For your own interest, do check out the website for Paul John Distillery: http://pauljohnwhisky.com/ and slot it into your next trip to Goa.

Also, I have added a new location for the distillery on the map so you don’t need to go Indiana Jones looking for the place if you don’t want to: https://goo.gl/maps/CTNi8bK6mHz

Related posts about Paul John whisky samplings:

Paul John Whisky Evening

Every once in a while our merry monthly malt group breaks with our sacrosanct meeting approach to throw ‘open’ our doors to a sociable evening with better halves. As luck would have it – we managed a full house this month!

The motivation for the evening was a delightful ‘score’ from a recent trip to Goa… With 4 lovely bright bottles of India’s Paul John single malts distilled in sunny Goa, how could we resist?

While John Distilleries has been around in India since 1992, their first Paul John single malt was launched only in late 2012 in the UK. Now a few are available in India (Goa!) and it was a rare treat to try four expressions from the same distillery!

We sampled in the above order – without reading the distillery tasting notes.

Then my partner read out in his rich baritone the Paul John whisky descriptions… let’s just say they are unlike any notes we’ve seen!

All are distilled in copper pot stills and while ‘NAS’ are understood to be matured for 4-5 years in ex-bourbon casks. As I keep being reminded, whiskies matured in warm… ok let’s admit it HOT climes (in the case of Goa) have an accelerated maturation cycle and heightened ‘angels share’ loss. However when done right in such conditions, the whisky sipper is the ultimate beneficiary!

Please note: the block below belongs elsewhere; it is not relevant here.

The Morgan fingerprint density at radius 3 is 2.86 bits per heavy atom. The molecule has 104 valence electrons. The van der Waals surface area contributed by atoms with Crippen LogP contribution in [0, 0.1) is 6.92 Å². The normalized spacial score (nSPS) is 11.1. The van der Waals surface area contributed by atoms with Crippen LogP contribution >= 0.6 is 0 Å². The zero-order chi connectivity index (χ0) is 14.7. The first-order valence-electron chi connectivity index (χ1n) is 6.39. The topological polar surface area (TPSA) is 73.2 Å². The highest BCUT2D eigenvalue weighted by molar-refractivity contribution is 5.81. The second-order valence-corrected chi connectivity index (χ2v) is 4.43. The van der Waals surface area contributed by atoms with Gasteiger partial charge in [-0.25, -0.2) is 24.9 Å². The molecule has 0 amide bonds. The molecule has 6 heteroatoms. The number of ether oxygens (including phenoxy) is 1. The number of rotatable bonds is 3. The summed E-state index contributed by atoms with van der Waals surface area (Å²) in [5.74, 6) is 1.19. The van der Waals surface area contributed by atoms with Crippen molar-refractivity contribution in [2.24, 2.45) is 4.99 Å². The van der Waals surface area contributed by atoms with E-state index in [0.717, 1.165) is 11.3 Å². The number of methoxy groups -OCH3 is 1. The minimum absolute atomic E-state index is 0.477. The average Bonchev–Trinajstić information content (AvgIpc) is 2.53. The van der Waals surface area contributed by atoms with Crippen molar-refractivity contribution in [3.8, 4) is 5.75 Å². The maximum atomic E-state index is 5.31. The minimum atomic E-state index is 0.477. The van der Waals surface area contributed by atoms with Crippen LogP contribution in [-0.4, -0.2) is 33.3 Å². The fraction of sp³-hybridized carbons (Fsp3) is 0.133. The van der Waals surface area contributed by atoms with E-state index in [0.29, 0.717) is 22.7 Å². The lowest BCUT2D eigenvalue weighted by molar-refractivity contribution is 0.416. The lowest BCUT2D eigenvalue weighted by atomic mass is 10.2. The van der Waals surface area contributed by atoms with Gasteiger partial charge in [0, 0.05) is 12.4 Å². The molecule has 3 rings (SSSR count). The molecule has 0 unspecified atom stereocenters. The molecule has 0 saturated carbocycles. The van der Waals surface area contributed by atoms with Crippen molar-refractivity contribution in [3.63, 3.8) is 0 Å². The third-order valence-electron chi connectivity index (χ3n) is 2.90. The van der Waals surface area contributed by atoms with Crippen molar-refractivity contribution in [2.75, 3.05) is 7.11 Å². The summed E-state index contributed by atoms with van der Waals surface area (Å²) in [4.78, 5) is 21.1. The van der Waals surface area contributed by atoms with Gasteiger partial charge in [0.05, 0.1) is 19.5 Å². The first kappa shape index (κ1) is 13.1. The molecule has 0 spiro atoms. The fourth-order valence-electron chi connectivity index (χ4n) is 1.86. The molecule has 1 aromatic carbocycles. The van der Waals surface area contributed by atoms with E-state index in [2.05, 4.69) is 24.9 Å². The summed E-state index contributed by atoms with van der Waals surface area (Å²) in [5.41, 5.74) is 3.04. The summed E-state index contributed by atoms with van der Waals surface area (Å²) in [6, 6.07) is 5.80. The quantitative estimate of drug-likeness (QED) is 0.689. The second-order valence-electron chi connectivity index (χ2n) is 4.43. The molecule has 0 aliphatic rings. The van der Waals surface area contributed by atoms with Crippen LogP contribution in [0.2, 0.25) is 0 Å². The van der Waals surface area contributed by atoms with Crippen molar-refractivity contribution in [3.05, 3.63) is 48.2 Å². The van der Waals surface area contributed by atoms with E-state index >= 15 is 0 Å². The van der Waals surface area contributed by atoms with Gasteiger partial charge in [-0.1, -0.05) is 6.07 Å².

Paul John Brilliance, Edited, Classic, Peated (Whisky Lady)

Paul John Brilliance, Edited, Classic, Peated (Whisky Lady)

An immediate indicator of preference is the quantity consumed. After the initial pour, the bottles are available for further enjoyment. You can immediately see Classic was ‘tops’, followed by Peated then Brilliance. In fairness to Edited, we tried it earlier so a couple of late-comers skipped the sample.

Tasting notes links provided above however overall had the following observations:

  • Clear stamp of being part of the same family – all had a luscious tropical feel yet varying degrees of bitterness on the palate proved none are wimps!
  • Brilliance and Edited are like twins – one with blue eyes the other brown!
  • Some preferred Brilliance’s fruity sweet perfume (blue eyes) over the lightly peated qualities of Edited (brown eyes)… whereas for others it was the reverse
  • Classic shows considerable promise – clear favourite of the four
  • Much speculation over whether the brilliant ‘gem-like’ colour could possibly natural!?

It would be interesting to compare the Paul John expressions side-by-side with Amrut – such as their entry-level single malt or Peated. Based on our recent experience with Amrut, suspect Paul John would come out ahead. However a ‘blind’ head-to-head would still be an enlightening experiment! Particularly as within our group are a range of palate preferences.

Regardless, how fabulous that India is now producing REAL single malts not just the mass-produced blended ‘whisky’ which is often coloured spirits masquerading as whisky.

Comment of the evening summed it up:

“An interesting work in progress!”

And we look forward to seeing what more is to come!

The real test for me?

I think a Paul John just might join an upcoming trip to Canada end June. My Aunt and Uncle have a whisky tasting club. They also quite enjoyed their time in Goa a few years ago…. So bringing a whisky taste of Goa to Canada sounds like a perfect gift!

What others are saying about Paul John:

PS – Wanna see what the Whisky Ladies of Mumbai had to say about Paul John?

You can also find Whisky Lady in India on: